European leaders and American presidents have not always seen eye-to-eye, but this first summit with Trump carries unique risksby Sophia Besch / May 25, 2017 / Leave a comment
Today, Donald Trump will be attending the Nato summit in Brussels. All signs point to a Europe eager to appease him: they will likely keep meetings short, impress him with a new (if much delayed) headquarters, and scramble to present their achievements in the fields of defence spending and counter terrorism activities—the two topics Trump cares about most.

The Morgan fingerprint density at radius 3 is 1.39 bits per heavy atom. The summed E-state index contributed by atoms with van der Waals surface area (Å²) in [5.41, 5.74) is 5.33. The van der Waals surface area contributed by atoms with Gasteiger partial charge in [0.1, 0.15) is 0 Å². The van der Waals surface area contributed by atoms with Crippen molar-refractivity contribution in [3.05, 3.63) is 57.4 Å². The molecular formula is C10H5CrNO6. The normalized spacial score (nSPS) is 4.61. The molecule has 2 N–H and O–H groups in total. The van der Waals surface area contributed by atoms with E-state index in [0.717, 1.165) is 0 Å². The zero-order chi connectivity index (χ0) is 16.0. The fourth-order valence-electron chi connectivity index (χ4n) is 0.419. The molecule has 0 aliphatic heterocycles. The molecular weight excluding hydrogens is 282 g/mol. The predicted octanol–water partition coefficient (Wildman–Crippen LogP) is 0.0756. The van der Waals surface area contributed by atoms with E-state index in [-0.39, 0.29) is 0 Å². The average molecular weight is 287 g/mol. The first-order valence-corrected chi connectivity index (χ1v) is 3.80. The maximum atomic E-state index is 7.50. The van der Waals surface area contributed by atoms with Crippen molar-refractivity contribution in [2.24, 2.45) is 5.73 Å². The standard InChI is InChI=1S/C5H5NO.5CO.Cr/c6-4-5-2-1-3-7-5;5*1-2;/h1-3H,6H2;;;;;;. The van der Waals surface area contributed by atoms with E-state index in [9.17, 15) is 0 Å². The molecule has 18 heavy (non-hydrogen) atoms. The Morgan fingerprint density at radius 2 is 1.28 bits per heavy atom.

The importance of a good reception, which might prevent Trump from making any more destructive comments, cannot be overstated. If European or Russian leaders doubt America’s commitment to Nato’s article 5 mutual defence guarantee—or Trump’s willingness to show solidarity with his allies more generally—then the credibility of Nato’s deterrence strategy will suffer immeasurable damage.
A lack of leadership
Yet even if Trump does not say or tweet anything in Brussels that actively undermines Nato’s raison d’être, the absence of American leadership is a loss to the Alliance.
Trump has called into question whether the US would defend its allies in the event of a Russian attack if they had not “fulfilled their obligations” to the US. (Defence Secretary James Mattis quietly countered the president’s comments, calling the American commitment to Nato’s Article 5 “ironclad.”)